Encouraging HIV/AIDS vaccine trial results support GeoVax strategy.
Robert McNally, Ph.D., Chief Executive Officer and President stated, "The results are highly encouraging for the clinical studies of our HIV/AIDS vaccine and we congratulate the Thai ministry of Public Health for successful conduct of a groundbreaking trial that included 16,000 volunteers and was supported by multiple agencies including the United States Army and the United States National Institutes of Health (NIH)."
"The partial success of this trial is very important to the GeoVax vaccine, because the vaccine tested in Thailand, like the GeoVax vaccine, was designed to elicit both T cells and antibody," said Dr. Harriet Robinson, Senior Vice President of Research & Development. "The two vaccines that have failed in previous efficacy trials elicited only antibody or only T cells. This was the first efficacy test of a vaccine that elicited both antibody and T cells and is very encouraging for the GeoVax vaccine, because our vaccine generates higher frequencies of T cells and better quality antibody. Given what we know about the elicited responses observed in this study, and the similarities and differences between our vaccine and the Sanofi-Aventis vaccine, the GeoVax vaccine should be poised for a higher level of protective success than the 30% success rate achieved in Thailand," noted Dr. Robinson.
"Within the two main areas of focus for our HIV/AIDS vaccine--preventative and therapeutic--we continue to make progress," stated Dr. McNally. "The preventative version of the vaccine has advanced to a Phase 2a human clinical trial, which was initiated in February 2009 by the HIV Vaccine Trials Network (HVTN) and continues to have steadily increasing enrollment. On the therapeutic vaccine, we continue to plan out the details of a Phase 1 human clinical trial and expect to begin this trial, assuming United States Food and Drug Administration (FDA) concurrence, in the first quarter of 2010."
GeoVax's unique two component vaccine, a recombinant DNA and a recombinant modified vaccinia Ankara (MVA), is designed to stimulate both anti-HIV T cell and anti-HIV antibody immune responses. GeoVax's DNA and MVA vaccines are used in a prime-boost protocol in which priming is done with the DNA and boosting with the MVA. GeoVax is also investigating a potentially simpler regimen in which MVA is used for both priming and boosting. Both the DNA and MVA express the three major proteins of the AIDS virus: Gag, Pol, and Env, and produce non-infectious virus-like-particles. These particles contain proteins that mimic more than half of the components of the AIDS virus, but cannot cause AIDS. This multi-protein approach is designed to elicit a broad multi-target protective T cell response. The Env protein is designed to elicit a protective antibody response against the natural form of the virus envelope glycoprotein as well as protective T cells.
"One of the strong features of our vaccines is their stability during manufacture," said Dr. Robinson. "During development, we and our collaborators at the National Institutes of Health persevered to construct vaccines that showed solid stability under commercial manufacturing conditions. We did not advance a vaccine until we had demonstrated stability. We have available inventory and can readily contract manufacture additional product," added Dr. Robinson.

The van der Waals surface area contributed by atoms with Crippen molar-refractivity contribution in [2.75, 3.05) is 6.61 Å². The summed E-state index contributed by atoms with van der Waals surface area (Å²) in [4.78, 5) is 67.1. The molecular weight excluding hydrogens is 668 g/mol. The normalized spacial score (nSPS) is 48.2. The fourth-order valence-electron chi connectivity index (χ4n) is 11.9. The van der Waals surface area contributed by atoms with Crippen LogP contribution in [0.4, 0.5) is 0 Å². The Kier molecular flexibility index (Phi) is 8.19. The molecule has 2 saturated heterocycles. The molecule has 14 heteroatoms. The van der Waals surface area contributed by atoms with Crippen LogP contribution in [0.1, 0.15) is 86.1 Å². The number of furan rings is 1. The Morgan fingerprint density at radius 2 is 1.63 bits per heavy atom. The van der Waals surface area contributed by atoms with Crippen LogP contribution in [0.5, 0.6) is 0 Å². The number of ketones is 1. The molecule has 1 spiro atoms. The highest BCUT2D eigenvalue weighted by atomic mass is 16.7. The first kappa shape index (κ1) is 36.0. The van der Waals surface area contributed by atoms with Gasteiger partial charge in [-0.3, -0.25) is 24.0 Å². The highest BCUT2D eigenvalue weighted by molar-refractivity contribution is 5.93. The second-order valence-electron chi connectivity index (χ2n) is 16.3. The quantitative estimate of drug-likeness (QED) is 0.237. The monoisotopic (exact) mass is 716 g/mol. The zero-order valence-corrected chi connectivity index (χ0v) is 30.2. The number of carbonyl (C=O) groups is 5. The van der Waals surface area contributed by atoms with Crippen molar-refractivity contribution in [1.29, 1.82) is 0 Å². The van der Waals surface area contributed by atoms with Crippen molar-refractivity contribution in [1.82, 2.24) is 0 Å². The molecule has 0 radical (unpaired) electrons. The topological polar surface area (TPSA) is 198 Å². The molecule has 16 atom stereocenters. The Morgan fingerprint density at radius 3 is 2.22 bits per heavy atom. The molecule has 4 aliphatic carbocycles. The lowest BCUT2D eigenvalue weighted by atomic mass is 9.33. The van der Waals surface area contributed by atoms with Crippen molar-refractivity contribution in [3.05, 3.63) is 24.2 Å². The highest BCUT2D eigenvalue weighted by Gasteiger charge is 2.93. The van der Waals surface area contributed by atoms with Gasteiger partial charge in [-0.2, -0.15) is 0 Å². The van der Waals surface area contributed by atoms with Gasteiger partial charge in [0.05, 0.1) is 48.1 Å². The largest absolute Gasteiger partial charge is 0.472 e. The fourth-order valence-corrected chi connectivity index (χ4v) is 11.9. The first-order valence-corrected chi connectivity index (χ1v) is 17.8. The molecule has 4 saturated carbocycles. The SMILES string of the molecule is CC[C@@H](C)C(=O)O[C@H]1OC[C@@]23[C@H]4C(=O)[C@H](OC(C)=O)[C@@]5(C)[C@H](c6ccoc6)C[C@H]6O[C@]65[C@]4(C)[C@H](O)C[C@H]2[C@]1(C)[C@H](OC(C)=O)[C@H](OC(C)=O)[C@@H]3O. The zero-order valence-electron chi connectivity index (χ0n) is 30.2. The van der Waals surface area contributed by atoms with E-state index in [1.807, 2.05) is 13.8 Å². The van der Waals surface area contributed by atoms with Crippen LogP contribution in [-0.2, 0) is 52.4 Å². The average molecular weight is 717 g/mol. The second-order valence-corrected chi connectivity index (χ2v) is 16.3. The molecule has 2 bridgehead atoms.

HIV affects the entire globe and comes in a variety of subtypes. Clade B is the predominant subtype in North America, where there are roughly 60,000 new infections each year. Globally, there are about 2.5 million AIDS infections per year, most primarily involving subtypes AG, B, and C. In 2007, UNAIDS reported 1.3 million people living with AIDS in North America and 33.2 million people living with AIDS worldwide. Whereas the Thai trial was conducted with a vaccine targeted for infections endemic to Thailand; the GeoVax vaccine is targeted for the "clade B" type of HIV-1 prevalent in the Americas, Europe and Australia.
GeoVax is a biotechnology company, established to develop, manufacture, license and commercialize human vaccines for diseases caused by HIV-1 (Human Immunodeficiency Virus) and other infectious agents. GeoVax's AIDS vaccine technology is the subject of 20 issued or filed patent applications. GeoVax AIDS vaccines are designed for use in uninfected people to prevent Acquired Immunodeficiency Disease (AIDS), caused by the virus known as HIV-1, should the person become infected. GeoVax AIDS vaccines also may be effective as a therapeutic treatment (for people already infected with the HIV-1 virus).
GeoVax's core AIDS vaccine technologies were developed by Dr. Harriet Robinson, Senior V.P. of Research and Development, through a collaboration of colleagues at Emory University's Vaccine Center, the National Institutes of Health (NIH), The Centers for Disease Control and Prevention (CDC) and GeoVax.
GeoVax's AIDS vaccines have moved forward in human clinical trials conducted by the HIV Vaccine Trials Network (HVTN)(Seattle, WA) The HVTN, funded through a cooperative agreement with the National Institutes of Health (NIH), is the largest worldwide clinical trials program dedicated to the development and testing of AIDS vaccines. Preclinical work enabling evaluation of GeoVax DNA and MVA vaccines was funded and supported by NIAID, which provided additional support to GeoVax AIDS vaccine development program with a $17 million IPCAVD grant awarded in late 2007.
GeoVax Labs, Inc.
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|Publication:||BIOTECH Patent News|
|Article Type:||Clinical report|
|Date:||Aug 1, 2009|
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